Three Ideas for Building Better Relationships

I am sitting on my couch on this chilly February evening with a motorcycle helmet enclosing my skull – the smell of a new purchase lingers around my head. The smothered feeling is due to a general lack of oxygen in the areas near my face. When I am outdoors, it will be infinitely better and I will feel safe rather than suppressed.

Why am I breaking in a new helmet by wearing it well outside of its normal context? It’s because, come spring, I want to have my own equipment for getting my motorcycle license. This, in turn, begs a deeper question: why at 25 years old do I have a sudden and inexplicable interest in motorcycles?

The reason is sitting next to me – my boyfriend. Sure, for years, my family has talked about cars and motorcycles.  Now that I’m dating someone who lives and breathes the motorcycle lifestyle, I am pursuing it as a hobby.

Does that mean I am no longer my own person, now that I am in a relationship?

I say, no. I enjoy learning new hobbies and new things from people. I think it is beneficial to have new goals – I am separate, with all of my past experiences and thoughts, but I am also an active participant in the building of more diverse experiences with another person.

I often worry that I am changing with time, in a negative way. I think that most people do. We worry that we are getting older, becoming less cool, putting on weight, ‘losing our touch’, and so on. I am astounded at how many of our favorite fictitious plot lines revolve around people who find out that this is in fact a complete myth – they are still cool, physically competent, and they have knowledge that others desire, even as life changes and they grow with it.

So many of these insecurities also influence our relationships. We want someone who makes us look cooler, perhaps, or we have expectations for how the other person in our life will support our individual goals.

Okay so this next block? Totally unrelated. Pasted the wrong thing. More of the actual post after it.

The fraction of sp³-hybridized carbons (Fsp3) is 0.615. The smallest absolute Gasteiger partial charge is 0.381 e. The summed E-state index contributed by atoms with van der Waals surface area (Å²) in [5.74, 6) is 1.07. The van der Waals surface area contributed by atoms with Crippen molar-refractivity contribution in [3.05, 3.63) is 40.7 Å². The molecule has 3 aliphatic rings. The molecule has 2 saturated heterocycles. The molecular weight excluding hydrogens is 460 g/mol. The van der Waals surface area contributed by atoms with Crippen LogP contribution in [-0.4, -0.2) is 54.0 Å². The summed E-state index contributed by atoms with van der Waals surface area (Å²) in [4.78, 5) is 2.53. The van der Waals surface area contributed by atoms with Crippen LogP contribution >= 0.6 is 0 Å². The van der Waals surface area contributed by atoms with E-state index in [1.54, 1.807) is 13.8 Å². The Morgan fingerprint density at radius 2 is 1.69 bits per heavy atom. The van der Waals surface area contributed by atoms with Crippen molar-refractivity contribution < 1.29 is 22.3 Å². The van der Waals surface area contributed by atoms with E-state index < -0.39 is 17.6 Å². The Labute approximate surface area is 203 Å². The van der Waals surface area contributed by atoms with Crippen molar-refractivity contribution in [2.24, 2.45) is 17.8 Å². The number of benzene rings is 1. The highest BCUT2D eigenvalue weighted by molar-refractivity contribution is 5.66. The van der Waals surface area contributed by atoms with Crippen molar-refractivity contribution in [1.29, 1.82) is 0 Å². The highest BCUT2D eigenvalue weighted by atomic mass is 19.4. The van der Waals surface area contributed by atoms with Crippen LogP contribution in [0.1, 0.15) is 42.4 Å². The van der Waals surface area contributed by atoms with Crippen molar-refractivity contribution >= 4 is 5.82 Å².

Collectively, we also love the drama created by the failure of a relationship. Who cheated on whom? The stories are pasted all over the tabloids in the lives of the stars, the figures we look up to and try to emulate, consciously or unconsciously. There may also be lessons for all of us to learn in the vicious crash and burn of a formerly loving situation.

I have had a few reflections recently about building better relationships. These thoughts are presented here for your consideration (sans external references, as these are just my musings):

1. Don’t over think it. Let yourself feel; relationships are for the emotional fulfillment of you as a person. If you are constantly thinking and worrying over your interactions with your significant other, it may be time to move on or reevaluate your general mentality towards life. You should feel relatively uninhibited with the person that you are sharing yourself with emotionally and physically.

2. Communicate freely and jointly. There are two parts to this – communicating freely means being open and honest with your partner. Communicating jointly means that you both listen and speak – it is not an unbalanced state of sharing. You must also listen without judgment to truly hear what the other is saying.

3. Be happy. This is perhaps the most challenging thing for a relationship, because it comes from within you as an individual person. Time after time, my boyfriend tells me what a pleasure it is to hang out with me when I’m happy. It is impossible to be happy all the time, granted, but it helps not to be sorrowful, negative, or down hearted about things on a day-to-day basis. A happy spirit and cheerful disposition (always looking for a bright side to a situation) will positively benefit you as an individual and strengthen the joy you find in relationships.

I have removed my helmet now, and have it tucked by my leg possessively. I see my new found hobby not as an external imposition, but as an exciting goal that could lead me to new discoveries about myself and the world around me. Life offers up many opportunities for growth, and a relationship can be a great motivating force in one’s life – if you don’t over think your interactions with your partner, communicate regularly and fairly, and look towards the bright side of life!

2 Comments Add yours

  1. This reminds me about when Shandi worked long hours in a campaign office during the 2011 Federal election. While not particularly moved by politics, she found a new hobby that made her happy precisely because it made me happy. Good on you 🙂

  2. marialegault says:

    Love it! Thanks for sharing, Peter 🙂

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